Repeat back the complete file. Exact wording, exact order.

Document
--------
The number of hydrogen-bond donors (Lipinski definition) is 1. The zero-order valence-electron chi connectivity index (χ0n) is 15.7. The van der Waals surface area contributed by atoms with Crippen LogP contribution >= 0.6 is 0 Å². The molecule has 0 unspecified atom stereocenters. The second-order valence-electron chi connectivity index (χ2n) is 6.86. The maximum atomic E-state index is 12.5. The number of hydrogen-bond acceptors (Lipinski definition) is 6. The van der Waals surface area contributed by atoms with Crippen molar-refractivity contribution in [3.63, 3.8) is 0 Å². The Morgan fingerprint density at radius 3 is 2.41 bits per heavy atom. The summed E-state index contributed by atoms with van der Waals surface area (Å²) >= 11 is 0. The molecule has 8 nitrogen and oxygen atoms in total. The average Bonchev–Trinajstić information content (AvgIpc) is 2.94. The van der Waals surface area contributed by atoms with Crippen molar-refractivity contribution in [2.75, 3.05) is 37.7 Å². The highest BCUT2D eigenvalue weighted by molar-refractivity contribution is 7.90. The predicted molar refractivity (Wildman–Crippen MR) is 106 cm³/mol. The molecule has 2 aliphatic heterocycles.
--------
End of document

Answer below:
The number of hydrogen-bond donors (Lipinski definition) is 1. The zero-order valence-electron chi connectivity index (χ0n) is 15.7. The van der Waals surface area contributed by atoms with Crippen LogP contribution >= 0.6 is 0 Å². The molecule has 0 unspecified atom stereocenters. The second-order valence-electron chi connectivity index (χ2n) is 6.86. The maximum atomic E-state index is 12.5. The number of hydrogen-bond acceptors (Lipinski definition) is 6. The van der Waals surface area contributed by atoms with Crippen molar-refractivity contribution in [3.63, 3.8) is 0 Å². The Morgan fingerprint density at radius 3 is 2.41 bits per heavy atom. The summed E-state index contributed by atoms with van der Waals surface area (Å²) >= 11 is 0. The molecule has 8 nitrogen and oxygen atoms in total. The average Bonchev–Trinajstić information content (AvgIpc) is 2.94. The van der Waals surface area contributed by atoms with Crippen molar-refractivity contribution in [2.75, 3.05) is 37.7 Å². The highest BCUT2D eigenvalue weighted by molar-refractivity contribution is 7.90. The predicted molar refractivity (Wildman–Crippen MR) is 106 cm³/mol. The molecule has 2 aliphatic heterocycles.